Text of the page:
How to talk about religion… at school.

Teaching about the world religions made the news in Canada a few months ago as the Supreme Court upheld the Quebec public school system’s requirements for its students to take an ethics and world religion course.  I like the concept and idea and believe that we should continue to develop a curriculum that encourages public discourse in our schools of religious ideals and ethics.  The pluralistic nature of our urban communities and universities guarantees a growing need to equip students with skills for understanding another person’s worldview–even if its a religiously informed view.

My friend Mark Chancey posted Robert Kunzman’s article, “How to Talk About Religion.”  He calls for “civic multilingualism” to be nurtured within public schools:

In recent years, the call has increased for U.S. students to study foreign languages. In an interconnected, global society, the argument goes, Americans must be able to communicate effectively with a diversity of peoples and cultures, whether for purposes of commerce, research, or national security. But given the prevalence of religion talk in today’s world, another form of fluency is increasingly needed: Civic multilingualism is the ability to converse across different religious and ethical perspectives in search of understanding, compromise, and common ground. At home and abroad, this may represent the greatest social challenge of the 21st century.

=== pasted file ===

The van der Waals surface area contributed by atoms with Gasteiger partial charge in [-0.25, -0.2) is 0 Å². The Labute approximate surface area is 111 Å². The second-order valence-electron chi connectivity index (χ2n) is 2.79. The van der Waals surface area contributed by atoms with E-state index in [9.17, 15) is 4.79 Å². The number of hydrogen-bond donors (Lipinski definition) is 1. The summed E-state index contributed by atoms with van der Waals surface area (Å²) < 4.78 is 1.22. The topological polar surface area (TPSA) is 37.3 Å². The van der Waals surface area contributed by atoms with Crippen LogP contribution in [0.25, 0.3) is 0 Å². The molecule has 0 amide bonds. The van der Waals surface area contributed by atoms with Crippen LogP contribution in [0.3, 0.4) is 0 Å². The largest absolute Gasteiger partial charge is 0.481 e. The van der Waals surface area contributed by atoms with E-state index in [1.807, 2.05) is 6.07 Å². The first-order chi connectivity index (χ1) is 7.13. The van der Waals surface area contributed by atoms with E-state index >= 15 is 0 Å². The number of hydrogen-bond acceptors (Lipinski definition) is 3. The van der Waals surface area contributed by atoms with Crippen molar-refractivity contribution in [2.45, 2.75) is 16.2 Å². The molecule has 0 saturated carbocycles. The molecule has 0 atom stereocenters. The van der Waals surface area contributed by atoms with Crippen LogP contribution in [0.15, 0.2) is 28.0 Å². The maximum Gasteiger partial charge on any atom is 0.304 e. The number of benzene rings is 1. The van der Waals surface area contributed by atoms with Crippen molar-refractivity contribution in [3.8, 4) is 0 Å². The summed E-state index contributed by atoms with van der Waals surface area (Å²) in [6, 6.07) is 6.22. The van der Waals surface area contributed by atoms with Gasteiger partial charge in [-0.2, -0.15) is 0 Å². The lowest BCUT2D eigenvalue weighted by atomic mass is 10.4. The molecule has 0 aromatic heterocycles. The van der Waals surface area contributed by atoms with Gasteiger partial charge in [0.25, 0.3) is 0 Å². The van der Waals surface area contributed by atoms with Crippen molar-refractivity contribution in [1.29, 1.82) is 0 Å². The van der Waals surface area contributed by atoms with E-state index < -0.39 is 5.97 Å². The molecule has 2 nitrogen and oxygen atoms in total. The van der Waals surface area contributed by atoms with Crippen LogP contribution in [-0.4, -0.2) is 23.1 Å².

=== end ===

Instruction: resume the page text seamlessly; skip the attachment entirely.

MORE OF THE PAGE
To meet this challenge, public schools cannot sidestep the influence of religion in society. Nor should they cultivate a model of citizenship that avoids religion talk altogether.

My experience in Vancouver is that we have difficulty with this vision of civic responsibility in part because of our virtue of “tolerance” based on ignorance.  Kunzman believes that  “tolerance” without “knowledge” actually creates citizens who lack “respect.”  He writes,

Public schools often see their role as promoting tolerance of diversity, and this is certainly important. But tolerance can be entirely ignorant—students don’t have to know anything about other beliefs or ways of life to tolerate them. Respect, however, requires an appreciation for why religious adherents believe or live the way they do. Students who have this understanding of their fellow citizens’ religious commitments will be better equipped to thoughtfully discuss those commitments, especially when conflicts arise in the public square.

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